Nyssa on the Infinity of the Good

In his treatise Against Eunomius, Gregory begins with a discussion on “pure being,” which is, by necessity of its pure being-ness, infinite. All else that “be’s” is only able to do so as it moves towards that which is pure being. That which is totally pure is also infinite, for it lacks all detractive motion. The Father, Son, and Holy Spirit, since they share the divine being, are all equally infinite and incapable of admitting gradations among themselves. Gregory explains:

Good, as long as it is incapable of its opposite, has no bounds to its goodness: its opposite alone can circumscribe it, as we may see by particular examples. Strength is stopped only when weakness seizes it; life is limited by death alone; darkness is the ending of light: in a word, every good is checked by its opposite, and by that alone. If then he supposes that the nature of the Only-begotten and of the Spirit can change for the worse, then he plainly diminishes the conception of their goodness, making them capable of being associated with their opposites. But if the Divine and unalterable nature is incapable of degeneracy, as even our foes allow, we must regard it as absolutely unlimited in its goodness: and the unlimited is the same as the infinite. But to suppose excess and defect in the infinite and unlimited is to the last degree unreasonable: for how can the idea of infinitude remain, if we posited increase and loss in it? We get the idea of excess only by a comparison of limits: where there is no limit, we cannot think of any excess.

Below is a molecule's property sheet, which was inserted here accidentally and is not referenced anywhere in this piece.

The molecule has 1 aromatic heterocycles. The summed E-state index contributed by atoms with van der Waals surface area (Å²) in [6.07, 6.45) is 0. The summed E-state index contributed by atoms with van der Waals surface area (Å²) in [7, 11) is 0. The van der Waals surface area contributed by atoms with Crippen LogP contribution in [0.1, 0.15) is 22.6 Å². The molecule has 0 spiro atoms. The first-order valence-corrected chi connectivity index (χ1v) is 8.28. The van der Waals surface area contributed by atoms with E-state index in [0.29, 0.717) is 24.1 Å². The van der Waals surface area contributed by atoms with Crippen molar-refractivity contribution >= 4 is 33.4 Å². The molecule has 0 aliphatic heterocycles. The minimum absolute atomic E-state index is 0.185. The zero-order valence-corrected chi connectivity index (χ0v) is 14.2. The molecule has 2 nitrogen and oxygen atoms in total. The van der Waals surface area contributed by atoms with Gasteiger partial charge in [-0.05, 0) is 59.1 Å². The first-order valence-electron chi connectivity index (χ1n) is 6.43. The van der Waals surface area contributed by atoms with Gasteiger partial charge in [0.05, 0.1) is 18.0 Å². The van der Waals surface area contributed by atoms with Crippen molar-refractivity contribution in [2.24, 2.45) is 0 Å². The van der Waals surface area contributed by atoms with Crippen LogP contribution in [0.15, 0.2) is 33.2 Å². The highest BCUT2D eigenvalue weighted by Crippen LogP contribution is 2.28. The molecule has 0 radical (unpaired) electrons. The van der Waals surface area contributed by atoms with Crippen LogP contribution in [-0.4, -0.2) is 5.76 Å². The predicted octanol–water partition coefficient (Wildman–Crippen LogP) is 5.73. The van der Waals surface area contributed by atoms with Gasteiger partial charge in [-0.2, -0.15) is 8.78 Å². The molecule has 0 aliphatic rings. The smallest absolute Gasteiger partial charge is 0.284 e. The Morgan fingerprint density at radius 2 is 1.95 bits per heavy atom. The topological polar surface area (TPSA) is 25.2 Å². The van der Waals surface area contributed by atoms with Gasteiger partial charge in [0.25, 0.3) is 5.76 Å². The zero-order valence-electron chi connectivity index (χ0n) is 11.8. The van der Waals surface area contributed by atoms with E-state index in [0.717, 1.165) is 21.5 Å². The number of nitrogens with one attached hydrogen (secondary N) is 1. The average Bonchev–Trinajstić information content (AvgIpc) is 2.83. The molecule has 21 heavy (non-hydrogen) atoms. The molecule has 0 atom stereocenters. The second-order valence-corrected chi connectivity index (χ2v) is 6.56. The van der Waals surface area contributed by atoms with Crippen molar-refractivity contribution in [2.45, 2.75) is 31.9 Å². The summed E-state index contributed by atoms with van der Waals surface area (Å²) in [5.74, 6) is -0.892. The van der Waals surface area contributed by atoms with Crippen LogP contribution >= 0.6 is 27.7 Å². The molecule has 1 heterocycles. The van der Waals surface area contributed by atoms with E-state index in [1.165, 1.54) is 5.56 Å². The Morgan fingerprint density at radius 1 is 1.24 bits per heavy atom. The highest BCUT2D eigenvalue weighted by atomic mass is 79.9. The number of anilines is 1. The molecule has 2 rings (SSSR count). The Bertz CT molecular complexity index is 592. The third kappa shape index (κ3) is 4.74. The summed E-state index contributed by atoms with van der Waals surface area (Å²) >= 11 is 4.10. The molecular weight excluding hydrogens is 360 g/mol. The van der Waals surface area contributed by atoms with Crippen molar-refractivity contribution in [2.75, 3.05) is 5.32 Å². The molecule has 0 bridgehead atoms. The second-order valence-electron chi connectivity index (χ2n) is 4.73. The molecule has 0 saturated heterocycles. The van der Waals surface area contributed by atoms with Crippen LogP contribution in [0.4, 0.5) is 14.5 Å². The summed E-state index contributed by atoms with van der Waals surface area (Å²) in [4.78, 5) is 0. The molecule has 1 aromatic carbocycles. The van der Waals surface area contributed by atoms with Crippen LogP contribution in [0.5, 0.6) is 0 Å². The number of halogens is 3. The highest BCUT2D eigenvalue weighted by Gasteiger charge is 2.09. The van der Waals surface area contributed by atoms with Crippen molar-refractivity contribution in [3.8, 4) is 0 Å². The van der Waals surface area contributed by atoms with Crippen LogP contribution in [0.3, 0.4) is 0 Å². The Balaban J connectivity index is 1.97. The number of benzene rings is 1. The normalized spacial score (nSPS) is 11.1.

~Against Eunomius 1.15

Since there cannot be excess in pure being, it must be the case that the Son and Holy Spirit are also infinite, without any greater or lesser. To make them “less” is to put them on the other side of the infinite/finite divide, and thus to steal away their divine nature.

This entry was posted in church history, doctrine of God, gregory of nyssa by Steven Wedgeworth. Bookmark the permalink.

About Steven Wedgeworth

Steven Wedgeworth is the associate pastor of Faith Presbyterian Church in Vancouver, British Columbia. He writes about theology, history, and political theory, and he has taught Jr. High and High School. He is the founder and general editor of The Calvinist International, an online journal of Christian Humanism and political theology, and a Director for the Davenant Institute.

One thought on “Nyssa on the Infinity of the Good

  1. This point opens up Trinitarian insights for Gregory, but is also important for him ethically. From The Life of Moses 1.5, 7:

    “The perfection of everything which can be measured by the senses is marked off by certain definite boundaries. [Here he gives examples similar to those in the section you quoted.] … But in the case of virtue we have learned from he Apostle that its one limit of perfection is the fact that it has no limit. … The Divine One is himself the Good (in the primary and proper sense of the word), whose very nature is goodness. This he is and he is so named, and is known by this nature. Since, then, it has not been demonstrated that there is any limit to virtue except evil, and since the Divine does not admit of an opposite, we hold the divine nature to be unlimited and infinite. Certainly whoever pursues true virtue participates in nothing other than God, because he is himself absolute virtue. Since, then, those who know what is good by nature desire participation in it, and since this good has no limit, the participant’s desire itself necessarily has no stopping place but stretches out with the limitless.”

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